The hotbed itself has a very unique design in that it’s easily removable which makes replacements easier in the future and I do which more companies designed their print beds in a similar manner for this reason. This design also makes is possible to upgrade the print bed in the future with a flex plate which is great news for those who enjoy tinkering with their machines. The print bed is also pre-insulated to help retain the heating temperatures and is a welcome improvement to what can be typically seen in most printers today. I did see some reports about the V2 model having issues maintaining it’s heat however this isn’t something in which I found to be an issue with the model that I currently have.
While having a touchscreen is more visually appealing and less daunting to those who are new to 3D printing it is still fairly easy to navigate. The machine does come with some basic instructions which do help significantly in this area. There are some things you may wish to know since they can often be taken for granted. For instance, if you the filament sensor goes off because there’s no more filament available and goes into standby. In this case the nozzle will cool down which is a good thing for safety reasons however it will mean that you need to reheat the nozzle prior to changing the filament. This is something you can easily do by going to “Prepare + Preheat PLA + Pre Heat nozzle” This will only pre-heat the nozzle at which point you can remove the filament in question. Be very careful not to jostle the nozzle otherwise your print will shift and this could cause the layers to be more brittle when they come apart.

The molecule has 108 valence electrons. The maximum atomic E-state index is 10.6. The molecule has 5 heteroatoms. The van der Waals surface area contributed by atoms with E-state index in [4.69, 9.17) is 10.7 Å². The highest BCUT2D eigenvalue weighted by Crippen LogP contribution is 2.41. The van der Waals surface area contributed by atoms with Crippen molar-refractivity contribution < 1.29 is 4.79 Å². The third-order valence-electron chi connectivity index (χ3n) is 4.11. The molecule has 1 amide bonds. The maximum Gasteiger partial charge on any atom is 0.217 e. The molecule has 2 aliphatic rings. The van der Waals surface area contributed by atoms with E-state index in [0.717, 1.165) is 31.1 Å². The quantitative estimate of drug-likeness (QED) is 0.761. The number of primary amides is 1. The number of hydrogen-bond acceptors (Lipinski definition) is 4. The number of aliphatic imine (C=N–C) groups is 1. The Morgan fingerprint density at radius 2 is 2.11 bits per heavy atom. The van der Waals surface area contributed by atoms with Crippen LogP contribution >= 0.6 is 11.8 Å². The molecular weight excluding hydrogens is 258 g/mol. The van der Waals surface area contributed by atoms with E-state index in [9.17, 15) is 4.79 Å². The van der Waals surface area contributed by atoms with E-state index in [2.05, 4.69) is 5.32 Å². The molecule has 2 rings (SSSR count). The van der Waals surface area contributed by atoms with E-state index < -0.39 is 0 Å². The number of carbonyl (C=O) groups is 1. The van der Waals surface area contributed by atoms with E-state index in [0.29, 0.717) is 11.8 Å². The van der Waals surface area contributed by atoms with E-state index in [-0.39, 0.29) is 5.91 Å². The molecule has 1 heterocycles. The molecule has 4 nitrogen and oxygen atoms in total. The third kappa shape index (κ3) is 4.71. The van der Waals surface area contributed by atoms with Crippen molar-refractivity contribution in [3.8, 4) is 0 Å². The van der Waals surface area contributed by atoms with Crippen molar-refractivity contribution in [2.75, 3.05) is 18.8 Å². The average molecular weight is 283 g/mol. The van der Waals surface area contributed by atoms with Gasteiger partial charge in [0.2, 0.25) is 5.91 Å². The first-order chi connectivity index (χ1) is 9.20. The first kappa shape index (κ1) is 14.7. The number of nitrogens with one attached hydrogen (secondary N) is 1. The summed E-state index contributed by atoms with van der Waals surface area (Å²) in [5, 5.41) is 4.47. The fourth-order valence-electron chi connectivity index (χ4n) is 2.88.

Now although the direct extruder is great for working with flexible filaments you definitely want to be aware that it can be difficult to maintain. The way it’s assembled, the wires do get pinched very tightly onto the side of the housing which does keep them out of the way however it can make reassembly interesting to deal with. Nozzle replacement shouldn’t be too affected however just keep in mind that you’ll want to raise up the print head before you do so. Creality has a very good tutorial on their YouTube channel which walks you through the steps and I recommend that you look at that video for more details. Most blockages can be removed with the aid of the provided tweezers so keep those nearby should you need them. For more severe blockages, you will most likely need to use the included needle to help push the blockage up and out but in most cases it can be removed by doing a cold pull. From a complete cool down state, start heating the nozzle up to temperature while pulling on the filament. This causes any deposits to be lifted up with the filament since they become just hot enough to stick to the filament being pulled out. This may have to be repeated 2 or 3 times but does a more thorough cleaning of the nozzle. One thing to keep in mind is that the extruder does have a bowden tube placed inside of the heat sink so on occasion this may need to be replaced however this should be a rare occasion.
The nozzle does ship with a 0.4 nozzle along with it’s replacement however I would suggest that you replace these with a 0.6 or 0.8 since this will reduce your print times significantly for larger prints. If you require more detailed pieces and are willing to wait significantly longer than it may still be worthwhile. When it comes time to removing the filament, You’ll want to push this portion forwards until the filament comes out. Make sure the nozzle is heated before you do this otherwise this will be far more difficult to achieve and could result in the filament snapping within.